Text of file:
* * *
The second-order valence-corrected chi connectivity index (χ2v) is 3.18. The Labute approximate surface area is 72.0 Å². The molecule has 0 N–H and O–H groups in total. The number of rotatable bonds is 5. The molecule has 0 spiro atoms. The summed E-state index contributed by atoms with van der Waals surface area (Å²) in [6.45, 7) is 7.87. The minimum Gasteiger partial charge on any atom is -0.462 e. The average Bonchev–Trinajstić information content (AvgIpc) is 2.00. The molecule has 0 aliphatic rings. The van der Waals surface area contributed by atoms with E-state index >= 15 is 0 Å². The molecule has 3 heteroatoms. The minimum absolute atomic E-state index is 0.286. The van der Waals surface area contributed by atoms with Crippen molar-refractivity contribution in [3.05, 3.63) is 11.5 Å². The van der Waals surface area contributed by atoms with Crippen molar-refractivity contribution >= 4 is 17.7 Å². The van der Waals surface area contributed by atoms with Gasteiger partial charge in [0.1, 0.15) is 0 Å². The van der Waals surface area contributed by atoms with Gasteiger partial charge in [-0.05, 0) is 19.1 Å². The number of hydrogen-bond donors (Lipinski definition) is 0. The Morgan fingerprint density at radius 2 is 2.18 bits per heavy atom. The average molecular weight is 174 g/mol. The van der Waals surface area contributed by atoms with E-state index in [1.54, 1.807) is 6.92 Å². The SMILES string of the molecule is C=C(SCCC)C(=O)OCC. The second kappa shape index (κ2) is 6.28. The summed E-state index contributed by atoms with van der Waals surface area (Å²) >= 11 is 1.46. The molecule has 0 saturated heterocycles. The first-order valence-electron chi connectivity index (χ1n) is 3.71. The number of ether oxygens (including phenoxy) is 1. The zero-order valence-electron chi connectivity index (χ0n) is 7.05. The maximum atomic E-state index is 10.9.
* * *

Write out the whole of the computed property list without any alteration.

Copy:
The second-order valence-corrected chi connectivity index (χ2v) is 3.18. The Labute approximate surface area is 72.0 Å². The molecule has 0 N–H and O–H groups in total. The number of rotatable bonds is 5. The molecule has 0 spiro atoms. The summed E-state index contributed by atoms with van der Waals surface area (Å²) in [6.45, 7) is 7.87. The minimum Gasteiger partial charge on any atom is -0.462 e. The average Bonchev–Trinajstić information content (AvgIpc) is 2.00. The molecule has 0 aliphatic rings. The van der Waals surface area contributed by atoms with E-state index >= 15 is 0 Å². The molecule has 3 heteroatoms. The minimum absolute atomic E-state index is 0.286. The van der Waals surface area contributed by atoms with Crippen molar-refractivity contribution in [3.05, 3.63) is 11.5 Å². The van der Waals surface area contributed by atoms with Crippen molar-refractivity contribution >= 4 is 17.7 Å². The van der Waals surface area contributed by atoms with Gasteiger partial charge in [0.1, 0.15) is 0 Å². The van der Waals surface area contributed by atoms with Gasteiger partial charge in [-0.05, 0) is 19.1 Å². The number of hydrogen-bond donors (Lipinski definition) is 0. The Morgan fingerprint density at radius 2 is 2.18 bits per heavy atom. The average molecular weight is 174 g/mol. The van der Waals surface area contributed by atoms with E-state index in [1.54, 1.807) is 6.92 Å². The SMILES string of the molecule is C=C(SCCC)C(=O)OCC. The second kappa shape index (κ2) is 6.28. The summed E-state index contributed by atoms with van der Waals surface area (Å²) >= 11 is 1.46. The molecule has 0 saturated heterocycles. The first-order valence-electron chi connectivity index (χ1n) is 3.71. The number of ether oxygens (including phenoxy) is 1. The zero-order valence-electron chi connectivity index (χ0n) is 7.05. The maximum atomic E-state index is 10.9.